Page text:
Sutro Sam: San Francisco’s Celebrity River Otter

Sutro Sam, the first river otter in San Francisco in fifty years (photo by Mila Zinkova)
“There he is!” exclaimed an onlooker as the otter’s head peered above the water.

The patient crowd gathered around Sutro Baths—the ruins of a 19th century public bathing pool on the Pacific Coast—had been awaiting the appearance of “Sutro Sam,” the first river otter in San Francisco in over fifty years. And he did not disappoint—he glided in the waters and playfully rolled a few times as if posing for the cameras.

Sutro Sam is used to being in the spotlight as visitors from all over California—and the world—have traveled to get a glimpse of this celebrity otter after the Huffington Post and other notable media outlets featured his story.  Why the fascination? Aside from being almost unbearably cute, the return of the river otter after such a long absence also underscores a conservation success story.

Megan Isadore, co-founder of The River Ecology Project, is celebrating his return for just this reason. “River otters are a sentinel species in that they require healthy watersheds to thrive.  The fact that river otters can live all over San Francisco Bay and the Bay Area indicates that we humans have done something right.  It shows that we can make positive changes to our environment, and we surely need all the encouragement we can get in these environmentally tough times.  So let’s celebrate Sam, and celebrate continuing conservation and restoration of the watersheds that support all living beings.”

Watch a video of Sutro Sam:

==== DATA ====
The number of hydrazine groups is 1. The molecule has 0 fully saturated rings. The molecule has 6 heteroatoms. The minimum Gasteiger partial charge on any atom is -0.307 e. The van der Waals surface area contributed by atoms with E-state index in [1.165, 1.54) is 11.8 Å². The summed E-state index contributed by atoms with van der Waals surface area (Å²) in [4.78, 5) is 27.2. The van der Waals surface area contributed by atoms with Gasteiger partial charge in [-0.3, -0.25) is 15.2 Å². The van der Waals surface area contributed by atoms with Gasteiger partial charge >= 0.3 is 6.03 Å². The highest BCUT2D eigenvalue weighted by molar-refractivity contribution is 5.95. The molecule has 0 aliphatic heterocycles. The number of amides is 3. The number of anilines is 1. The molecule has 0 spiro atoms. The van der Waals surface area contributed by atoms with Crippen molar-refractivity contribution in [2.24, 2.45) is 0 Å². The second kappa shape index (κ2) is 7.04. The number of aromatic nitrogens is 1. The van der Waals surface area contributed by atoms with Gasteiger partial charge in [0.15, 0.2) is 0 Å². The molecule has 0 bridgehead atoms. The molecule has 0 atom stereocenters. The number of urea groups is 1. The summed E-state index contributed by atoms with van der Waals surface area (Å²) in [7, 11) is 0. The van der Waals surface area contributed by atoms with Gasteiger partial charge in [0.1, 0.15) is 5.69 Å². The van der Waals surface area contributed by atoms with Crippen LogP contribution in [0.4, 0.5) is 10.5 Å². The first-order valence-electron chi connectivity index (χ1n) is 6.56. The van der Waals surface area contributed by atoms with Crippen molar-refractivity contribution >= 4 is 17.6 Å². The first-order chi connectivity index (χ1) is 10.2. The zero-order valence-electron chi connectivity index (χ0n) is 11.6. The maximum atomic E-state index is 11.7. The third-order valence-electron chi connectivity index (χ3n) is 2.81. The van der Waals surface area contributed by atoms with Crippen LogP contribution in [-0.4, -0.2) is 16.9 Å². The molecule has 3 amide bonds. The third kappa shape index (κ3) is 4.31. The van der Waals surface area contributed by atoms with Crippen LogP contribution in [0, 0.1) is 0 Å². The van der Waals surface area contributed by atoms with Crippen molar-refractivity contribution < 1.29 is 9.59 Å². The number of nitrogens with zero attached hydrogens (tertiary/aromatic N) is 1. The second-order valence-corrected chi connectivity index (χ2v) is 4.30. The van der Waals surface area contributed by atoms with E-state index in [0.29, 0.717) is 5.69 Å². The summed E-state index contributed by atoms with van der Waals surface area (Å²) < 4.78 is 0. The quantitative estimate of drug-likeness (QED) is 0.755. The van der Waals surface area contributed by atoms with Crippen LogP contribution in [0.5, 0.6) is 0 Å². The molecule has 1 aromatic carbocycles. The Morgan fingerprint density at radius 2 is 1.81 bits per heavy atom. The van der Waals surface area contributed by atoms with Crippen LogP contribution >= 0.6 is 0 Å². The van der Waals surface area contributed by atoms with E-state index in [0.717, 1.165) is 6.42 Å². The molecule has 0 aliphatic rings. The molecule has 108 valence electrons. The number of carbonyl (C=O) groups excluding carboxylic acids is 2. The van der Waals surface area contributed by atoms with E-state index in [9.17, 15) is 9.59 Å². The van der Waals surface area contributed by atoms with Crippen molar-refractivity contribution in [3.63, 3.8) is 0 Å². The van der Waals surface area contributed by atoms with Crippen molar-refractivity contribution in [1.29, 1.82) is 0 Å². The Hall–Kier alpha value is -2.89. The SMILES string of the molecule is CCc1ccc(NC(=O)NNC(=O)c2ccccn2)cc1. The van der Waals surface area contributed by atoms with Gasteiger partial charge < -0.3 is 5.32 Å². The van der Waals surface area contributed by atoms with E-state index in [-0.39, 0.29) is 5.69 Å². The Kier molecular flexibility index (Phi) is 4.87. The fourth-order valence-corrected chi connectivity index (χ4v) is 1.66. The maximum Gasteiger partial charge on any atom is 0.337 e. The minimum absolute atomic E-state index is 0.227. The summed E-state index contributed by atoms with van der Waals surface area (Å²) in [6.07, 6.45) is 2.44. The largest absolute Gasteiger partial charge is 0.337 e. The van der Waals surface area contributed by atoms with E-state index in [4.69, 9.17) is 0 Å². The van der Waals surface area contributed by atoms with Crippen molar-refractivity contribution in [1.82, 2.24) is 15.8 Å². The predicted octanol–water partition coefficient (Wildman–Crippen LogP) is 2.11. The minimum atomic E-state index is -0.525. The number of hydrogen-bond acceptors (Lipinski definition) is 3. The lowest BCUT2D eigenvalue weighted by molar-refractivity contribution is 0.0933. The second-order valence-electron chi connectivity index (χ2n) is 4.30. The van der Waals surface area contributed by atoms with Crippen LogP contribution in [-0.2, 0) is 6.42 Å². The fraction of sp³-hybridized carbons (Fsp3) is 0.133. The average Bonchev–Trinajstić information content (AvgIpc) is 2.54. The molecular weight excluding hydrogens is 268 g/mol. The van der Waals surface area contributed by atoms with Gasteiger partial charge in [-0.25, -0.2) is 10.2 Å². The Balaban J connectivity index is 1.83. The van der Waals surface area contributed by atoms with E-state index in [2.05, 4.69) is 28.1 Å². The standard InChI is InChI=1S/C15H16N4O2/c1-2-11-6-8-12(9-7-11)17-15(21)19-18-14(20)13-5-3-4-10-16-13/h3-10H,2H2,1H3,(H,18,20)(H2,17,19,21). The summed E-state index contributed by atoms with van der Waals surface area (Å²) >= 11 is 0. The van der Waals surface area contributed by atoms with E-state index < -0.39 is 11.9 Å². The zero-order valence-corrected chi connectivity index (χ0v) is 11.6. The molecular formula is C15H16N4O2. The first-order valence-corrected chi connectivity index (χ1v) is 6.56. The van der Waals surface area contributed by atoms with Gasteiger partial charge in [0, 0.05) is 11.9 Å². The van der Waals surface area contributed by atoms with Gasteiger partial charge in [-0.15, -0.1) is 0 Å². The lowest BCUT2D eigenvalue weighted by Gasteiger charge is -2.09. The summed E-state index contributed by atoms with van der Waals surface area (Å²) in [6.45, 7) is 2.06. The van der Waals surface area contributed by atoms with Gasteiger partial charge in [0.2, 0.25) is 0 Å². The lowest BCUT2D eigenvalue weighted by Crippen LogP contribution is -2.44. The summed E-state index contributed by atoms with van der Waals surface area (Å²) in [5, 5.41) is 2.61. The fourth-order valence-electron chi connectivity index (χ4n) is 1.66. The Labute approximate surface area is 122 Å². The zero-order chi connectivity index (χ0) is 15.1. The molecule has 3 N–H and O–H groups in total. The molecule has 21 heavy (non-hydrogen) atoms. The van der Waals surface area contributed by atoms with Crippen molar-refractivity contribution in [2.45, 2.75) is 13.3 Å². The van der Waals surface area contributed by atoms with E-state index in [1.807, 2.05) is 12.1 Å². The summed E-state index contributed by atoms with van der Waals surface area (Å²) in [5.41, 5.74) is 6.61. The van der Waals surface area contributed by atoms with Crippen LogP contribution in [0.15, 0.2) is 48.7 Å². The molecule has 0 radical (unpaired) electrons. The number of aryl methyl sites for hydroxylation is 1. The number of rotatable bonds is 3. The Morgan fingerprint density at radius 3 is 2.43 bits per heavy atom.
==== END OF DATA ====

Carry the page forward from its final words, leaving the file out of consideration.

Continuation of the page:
Our attraction to Sutro Sam might also speak to something more fundamental in us—the everyday awe of seeing wild creatures, especially in unexpected places like an urban environment. Megan agrees:  “Sutro Sam is a perfect example of the joy we gain from making the changes great and small that allow wildlife to return and thrive in areas where we haven’t seen them in a long time.”

And the thrill was no less diminished for me, even thought I travel around California all the time viewing wildlife. I gave a shout of delight each time he surfaced and snapped hundreds of photos. I also met a local woman, Mila Zinkova, who has been following his antics for some time and shared her impressive knowledge—and wonderful photos with me. Like many, she returns frequently to the baths to get another glimpse.

With all his popularity, the rangers at Golden Gate National Recreation Area are asking people to act responsibly and respectfully observe Sam from a distance for both the safety of the otter and their own safety. Keeping Sam a healthy and wild otter while he remains at Sutro Baths is a priority.

With Sutro’s Sam popularity, keeping him wild and safe is a priority (photo by Beth Pratt)
Scientists are still mystified by the reason for his appearance, but some think he might have traveled from Marin, where the river otter population has been making a comeback. One attraction to Sutro Baths for Sam is a unique and plentiful (for now) food source. For reasons unknown, people have been releasing pet goldfish into the baths for years and they make for an easy meal for Sam. Another unknown: how long the otter will remain as he will probably have to travel to find a mate. Until he swims away in the quest for romance, his fans will gather daily hoping for a sighting.

As I stood on the concrete wall of the baths watching Sam, someone shouted, “Dolphins!” I simply had to turn around to view a pod of bottlenose dolphins frolicking in the ocean. Perhaps even they can’t resist catching a glimpse of San Francisco’s rare and endearing river otter.

Sutro Sam catches a meal (Photo by Bill Keener)